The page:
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High School of the Dead – Full Color Omnibus 1 Review

The controversial manga gets the royal treatment with this full-color deluxe edition, but is it worth the steep asking price?



The walking dead descend on a Japanese high school in the manga Highschool of the Dead, written by Daisuke Satō and illustrated by Shōji Satō. The story follows a ragtag group of students who band together in an attempt to survive the zombie apocalypse. Takashi Komuro is our hero, whose best friend has just stolen his girl. Rei Miyamoto is the girl in question, who finds herself suddenly single again after zombies take a bite out of her new boyfriend. This throws a wrench into the prototypical manga love triangle trope that one might have expected, but there are plenty more to take its place. Beautiful and ironically-named Saeko Busujima is the school’s kendo expert who fends off the undead with a wooden practice sword. She’s a bit… unbalanced, but takes a shine to Komuro(of course). Shizuka Marikawa is the absent-minded school nurse, and the only adult in their team, though her mental capacity seems to be about on-par with the group, if not lower. Saya Takagi is a prickly honors student with a chip on her shoulder and a thing for Komuro(of course). The final member of the starting lineup is Kohta Hirano, an unpopular outcast who really finds his place in the zompocalypse thanks to his obsession with firearms.

Despite the title, the group evacuates the school fairly early on, and the book follows them on their trek through their city trying to find their families and, ideally,  some help. They must contend not only with zombies, but the bad seeds of humanity as well, and along the way they pick up a few strays and meet other groups of survivors.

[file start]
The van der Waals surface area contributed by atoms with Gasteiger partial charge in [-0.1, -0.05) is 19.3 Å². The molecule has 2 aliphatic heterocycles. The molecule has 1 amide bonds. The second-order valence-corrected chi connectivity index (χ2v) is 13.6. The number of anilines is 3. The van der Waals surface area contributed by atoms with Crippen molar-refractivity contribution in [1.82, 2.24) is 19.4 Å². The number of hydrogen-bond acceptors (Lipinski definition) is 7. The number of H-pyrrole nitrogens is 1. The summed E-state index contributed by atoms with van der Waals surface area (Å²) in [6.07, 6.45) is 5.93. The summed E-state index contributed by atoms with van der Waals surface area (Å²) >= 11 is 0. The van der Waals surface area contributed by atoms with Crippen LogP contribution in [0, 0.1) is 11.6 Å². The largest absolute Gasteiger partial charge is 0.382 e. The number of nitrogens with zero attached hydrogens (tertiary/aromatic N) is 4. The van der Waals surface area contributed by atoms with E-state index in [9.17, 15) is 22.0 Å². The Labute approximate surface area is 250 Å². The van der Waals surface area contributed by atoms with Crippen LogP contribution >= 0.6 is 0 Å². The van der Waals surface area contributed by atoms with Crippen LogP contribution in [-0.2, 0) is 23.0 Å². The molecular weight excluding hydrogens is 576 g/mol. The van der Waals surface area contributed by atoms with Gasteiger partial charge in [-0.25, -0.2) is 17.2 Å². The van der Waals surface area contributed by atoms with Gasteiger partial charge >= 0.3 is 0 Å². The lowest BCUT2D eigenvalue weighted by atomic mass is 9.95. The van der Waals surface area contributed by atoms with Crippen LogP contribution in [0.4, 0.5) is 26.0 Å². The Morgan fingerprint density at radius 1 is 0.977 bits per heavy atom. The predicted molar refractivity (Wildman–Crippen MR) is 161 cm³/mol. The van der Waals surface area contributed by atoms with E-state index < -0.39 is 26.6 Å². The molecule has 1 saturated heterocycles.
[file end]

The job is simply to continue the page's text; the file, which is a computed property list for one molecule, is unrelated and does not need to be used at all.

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The Book

The book collects the first 4 volumes of the manga(17 chapters in total)  and is a high quality, hardcover edition. It’s over 4 cm thick, and is nearly 6 cm wider and 6.5 cm taller than the standard editions of HSOTD. The collection is also in gorgeous color. The coloring is extremely well done and looks completely natural. Though there is a little bit of detail lost in the coloring process, it is more than made up for with the addition of a greater sense of depth from the colors and shading.

The pages are thick and glossy and the book is full of extras. There is all-new full-color art as well as cover galleries, character profiles and more gun information than even Hirano could hope for. This is a whole lot of book, but if you have the room on your shelf, this is the definitive version of HSOTD to own. It costs a little more than buying the volumes individually, but the added cost is apparent in the across-the-board high quality of this printing.


Shōji Satō’s art is finely detailed and quite beautiful, but it may not be for everyone. Shōji Satō is well known as a hentai artist, and it shows. The level of fan service is overwhelming. It permeates every scene and can be quite distracting during those scenes which are meant to be dramatic, or particularly horrific. How much this affects your enjoyment of the manga will depend entirely on your tolerance for outrageously large breasts, torn clothing and panty shots.

If you can look past the fan service, though, the art is quite engrossing. The action is constant in this series and every frame is alive with movement and onomatopoeia. If the content doesn’t offend you too much, there is a lot to love with the art here.